The Hawks -- the police's elite high-priority crimes unit -- on Wednesday arrested three people as they raided the posh home of India-born Guptas, a controversial business family linked to Zuma, who resigned on Thursday.
Ajay Gupta the patriarch of the embattled Gupta family is "on the run" and surrounded by a team of heavily armed bodyguards, Times Live reported quoting police officials.
Hawks officials confirmed that Ajay Gupta was a fugitive from the law and that they had obtained a warrant for his arrest, the report said.
The warrant comes amid media reports indicating that Ajay Gupta's brother Atul was also being sought.
Their nephew Verun Gupta on Thursday appeared before the Bloemfontein Magistrate's Court on charges of corruption, fraud and theft, the report said.
The charges relate to the theft of 220-million rand (USD 19 million) from the Free State agricultural department.
Verun Gupta appeared alongside his co-accused and Gupta family lieutenants Ronica Ragovan Ashu Chawla Nazeem Howa Kamal Vasrum and Free State agricultural officials Peter Thebetha and Takisi Janki Masiteng and chief of staff of national mining department Sylvia Dlamini.
Howa Gupta Chawla Vasrum and Gupta were released on 200 000 rand bail each while Thebetha Masiteng and Dlamini were each released on 10 000 rand bail, the report said.
They will appear in court again on August 17.
Hawks spokesman Brigadier Hangwani Mulaudzi confirmed that they were searching for Ajay Gupta.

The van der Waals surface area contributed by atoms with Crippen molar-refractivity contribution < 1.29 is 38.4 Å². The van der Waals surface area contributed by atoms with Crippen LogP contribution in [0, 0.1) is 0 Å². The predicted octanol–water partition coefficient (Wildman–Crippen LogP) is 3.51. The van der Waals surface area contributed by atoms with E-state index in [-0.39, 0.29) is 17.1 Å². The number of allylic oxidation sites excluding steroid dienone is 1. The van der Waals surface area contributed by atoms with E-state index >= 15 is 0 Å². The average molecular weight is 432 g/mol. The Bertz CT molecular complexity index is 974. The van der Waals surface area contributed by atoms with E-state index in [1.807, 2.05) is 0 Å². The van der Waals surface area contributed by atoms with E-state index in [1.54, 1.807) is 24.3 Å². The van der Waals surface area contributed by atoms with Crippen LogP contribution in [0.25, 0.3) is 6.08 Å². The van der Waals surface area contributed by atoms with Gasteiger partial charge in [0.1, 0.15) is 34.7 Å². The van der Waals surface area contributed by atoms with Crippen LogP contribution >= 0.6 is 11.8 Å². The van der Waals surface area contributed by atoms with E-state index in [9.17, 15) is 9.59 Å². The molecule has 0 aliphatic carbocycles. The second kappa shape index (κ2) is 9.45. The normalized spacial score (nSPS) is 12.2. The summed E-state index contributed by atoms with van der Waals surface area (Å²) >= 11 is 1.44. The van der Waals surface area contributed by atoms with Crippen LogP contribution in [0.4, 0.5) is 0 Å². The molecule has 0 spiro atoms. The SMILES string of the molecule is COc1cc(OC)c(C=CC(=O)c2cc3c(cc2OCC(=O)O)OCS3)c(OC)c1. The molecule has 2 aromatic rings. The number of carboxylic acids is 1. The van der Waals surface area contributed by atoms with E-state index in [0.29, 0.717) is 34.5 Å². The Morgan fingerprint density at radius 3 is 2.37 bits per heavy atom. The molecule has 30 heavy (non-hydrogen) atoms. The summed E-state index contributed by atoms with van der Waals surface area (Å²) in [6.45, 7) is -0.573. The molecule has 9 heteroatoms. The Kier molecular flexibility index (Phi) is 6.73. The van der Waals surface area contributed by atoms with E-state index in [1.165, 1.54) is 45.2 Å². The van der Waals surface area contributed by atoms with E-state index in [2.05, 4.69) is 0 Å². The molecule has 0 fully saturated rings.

"He has surrounded himself with bodyguards. We spoke to his lawyers he was meant to be surrendered but never did.
"We have issued a warrant of arrest for him. Although those protecting him must know they are protecting a wanted suspect. They will be charged with aiding and abetting a suspect," the officer said, adding that they had flagged border posts and were hoping to close in on Ajay Gupta soon.
On Wednesday, the Hawks carried out raids at the home of the Gupta family in the plush suburb of Saxonwold in Johannesburg in connection with the Vrede farm investigation.
The Gupta family owns a range of business interests in South Africa, including computing, mining, air travel, energy, technology and media.
The three brothers, Atul, Rajesh and Ajay, moved to South Africa in 1993 from India, just as white-minority rule was ending.
They are known friends of 75-year-old President Zuma - and his son, daughter and one of the president's wives worked for the family's firms, media reports said.
The Gupta brothers have been accused of wielding enormous political influence in South Africa, with critics alleging that they have tried to "capture the state" to advance their own business interests.
The Vrede farm investigation relates to the Estina dairy farm near Vrede, in the Free State, a project which was originally meant to help poor black farmers but from which the Gupta family are alleged to have pocketed millions of dollars, the allegations they deny.
Zuma's links to the Guptas are one of the reasons he resigned before the 2019 general election. The Guptas and Zuma have denied all allegations of wrongdoing.